They're really getting in close now and as they are wild animals, we'd prefer them to keep some distance. We've already had a suspected altercation when Tess went dashing out into the darkness one night and came back yelping with a big scratch mark on her chest. So we've put out another water bin just outside our log fence for them. We have to fill it almost every day. I really wonder where these poor animals got their water before we started providing for them.

 
View out of the top workshop window one afternoon after the waterbuck had just been in to drink water

  Fruit Orchard News
 
Apricots ripening - birds already got the one on the right    

Martie putting protective netting over the fruit    
Despite the dry weather conditions, two of our five Palsteyn apricot trees have fruit on them. It's a really big job watering all our struggling fruit trees continually, but hopefully our rains will come soon to give us a bit of a watering break. The apricots look really good, despite the tree being only in it's second season with us.

But the birds have discovered the fruit and at the first signs of ripening, they started pecking at it. We suspect the bulbuls but we noticed the problem in time and have so far only lost one apricot. But one is enough when the entire crop is only a few. Martie was out with some old light shade net and in no time had all the branches with fruit wrapped up safely.

A few of our plum/prune trees also have fruit but their ripeing times seem to be much later in the season.

The good news is our little guava tree has started shooting new branches from it's base - it's probably going to be a guava bush now. We really thought we had lost it but keeping on with the watering and feeding has paid off.


  Tomato Plant Seedlings
  On another visit to my client and good friend Richard "greenfingers", he donated a big pot full of tomato seedlings that he had grown from just "throwing a few seeds into the pot" to the farm.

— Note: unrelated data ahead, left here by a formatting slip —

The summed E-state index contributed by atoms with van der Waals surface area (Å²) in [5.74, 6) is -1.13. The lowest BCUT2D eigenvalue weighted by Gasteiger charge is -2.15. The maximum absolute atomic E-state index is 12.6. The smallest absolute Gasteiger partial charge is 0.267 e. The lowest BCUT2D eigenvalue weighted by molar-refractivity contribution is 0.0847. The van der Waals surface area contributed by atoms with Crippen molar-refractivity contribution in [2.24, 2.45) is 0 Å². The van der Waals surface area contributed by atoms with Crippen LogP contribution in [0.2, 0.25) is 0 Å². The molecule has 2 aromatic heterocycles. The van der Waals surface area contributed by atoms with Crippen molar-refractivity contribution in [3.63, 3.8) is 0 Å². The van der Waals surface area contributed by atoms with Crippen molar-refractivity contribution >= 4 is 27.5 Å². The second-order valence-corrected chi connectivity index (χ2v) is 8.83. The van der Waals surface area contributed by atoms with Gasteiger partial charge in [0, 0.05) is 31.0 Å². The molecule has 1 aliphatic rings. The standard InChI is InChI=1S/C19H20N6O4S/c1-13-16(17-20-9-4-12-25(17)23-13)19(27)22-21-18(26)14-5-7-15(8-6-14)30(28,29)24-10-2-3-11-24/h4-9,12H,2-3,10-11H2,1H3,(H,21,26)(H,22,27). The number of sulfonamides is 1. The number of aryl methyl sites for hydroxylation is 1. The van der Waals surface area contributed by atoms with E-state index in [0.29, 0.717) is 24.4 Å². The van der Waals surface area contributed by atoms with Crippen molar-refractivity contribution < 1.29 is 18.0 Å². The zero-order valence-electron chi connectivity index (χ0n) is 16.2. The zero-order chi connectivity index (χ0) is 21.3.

Martie's thinking hard as to where to plant all of them now. As she's already got all the available growing tunnels planned, I think they're going to have to go out into the large crop area. But we're going to wait for some rain before transplanting them.


  CPF Radio "Control Room" Duties
  There are only three radio operator volunteers scattered around Heidelberg town that man the CPF "control room". It's essential we have a 24/7 radio control room for the CPF system to work effectively so when the volunteers are unable to man it, the control room is manned by the staff on duty from the town's three security companies.

The "control room" doesn't need a fixed place. Anyone can take control from anywhere as it's just a matter of directing queries and mobilising the necessary public and emergency services to a crime, accident or incident scene reported in by any of the volunteer patrollers on duty. Every patroller also has to book in on duty and book in off duty and everything has to be logged for
 
CPF 400MHz base station connected and ready for duty      
statistical purposes. The stats are used for SAP liason and to measure the performance of the CPF system.

So Martie has decided to help out over the festive season when the security companies get busier having to patrol their paying clients' houses while the owners are away on holiday and tending to all the false alarms caused by our seasonal lightning storms.

The CPF provided the base station and have put her on their duty roster. The radio tests were ok and she starts putting in a few hours every few days from 1 December.


  First Apricot
  Normally the apricot season starts from the first week of December, but a week or so early we picked our first one.

It was perfectly ripe and despite a month of almost drought conditions, was lovely and juicy inside when we opened it. And it tasted really good as well.

The rest of the little bunch is still well protected from the birds and in a few days we'll be able to feast on them. Yummy.


  Garden Furniture
  On our trip to the woodcutters yard we also selected a few really big pieces of tree trunk offcuts. One in particular looked like it would make a nice work table for the braai area. I found two others that looked like they would make nice seating benches.